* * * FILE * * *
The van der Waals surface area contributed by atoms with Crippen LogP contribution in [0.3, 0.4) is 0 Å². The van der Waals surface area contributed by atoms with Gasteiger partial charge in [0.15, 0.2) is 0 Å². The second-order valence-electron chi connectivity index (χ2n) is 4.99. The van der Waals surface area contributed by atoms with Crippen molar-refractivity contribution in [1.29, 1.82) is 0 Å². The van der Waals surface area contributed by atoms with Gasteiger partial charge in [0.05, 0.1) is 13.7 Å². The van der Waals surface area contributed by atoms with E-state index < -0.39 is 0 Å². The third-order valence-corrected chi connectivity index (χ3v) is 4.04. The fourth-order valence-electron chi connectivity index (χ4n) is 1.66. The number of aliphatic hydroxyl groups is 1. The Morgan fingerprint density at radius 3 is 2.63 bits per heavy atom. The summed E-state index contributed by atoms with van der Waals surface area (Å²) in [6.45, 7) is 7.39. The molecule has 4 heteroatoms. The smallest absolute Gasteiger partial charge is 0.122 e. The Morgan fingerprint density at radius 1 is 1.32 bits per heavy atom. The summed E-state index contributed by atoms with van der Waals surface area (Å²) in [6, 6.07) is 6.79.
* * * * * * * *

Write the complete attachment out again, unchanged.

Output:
The van der Waals surface area contributed by atoms with Crippen LogP contribution in [0.3, 0.4) is 0 Å². The van der Waals surface area contributed by atoms with Gasteiger partial charge in [0.15, 0.2) is 0 Å². The second-order valence-electron chi connectivity index (χ2n) is 4.99. The van der Waals surface area contributed by atoms with Crippen molar-refractivity contribution in [1.29, 1.82) is 0 Å². The van der Waals surface area contributed by atoms with Gasteiger partial charge in [0.05, 0.1) is 13.7 Å². The van der Waals surface area contributed by atoms with E-state index < -0.39 is 0 Å². The third-order valence-corrected chi connectivity index (χ3v) is 4.04. The fourth-order valence-electron chi connectivity index (χ4n) is 1.66. The number of aliphatic hydroxyl groups is 1. The Morgan fingerprint density at radius 3 is 2.63 bits per heavy atom. The summed E-state index contributed by atoms with van der Waals surface area (Å²) in [6.45, 7) is 7.39. The molecule has 4 heteroatoms. The smallest absolute Gasteiger partial charge is 0.122 e. The Morgan fingerprint density at radius 1 is 1.32 bits per heavy atom. The summed E-state index contributed by atoms with van der Waals surface area (Å²) in [6, 6.07) is 6.79.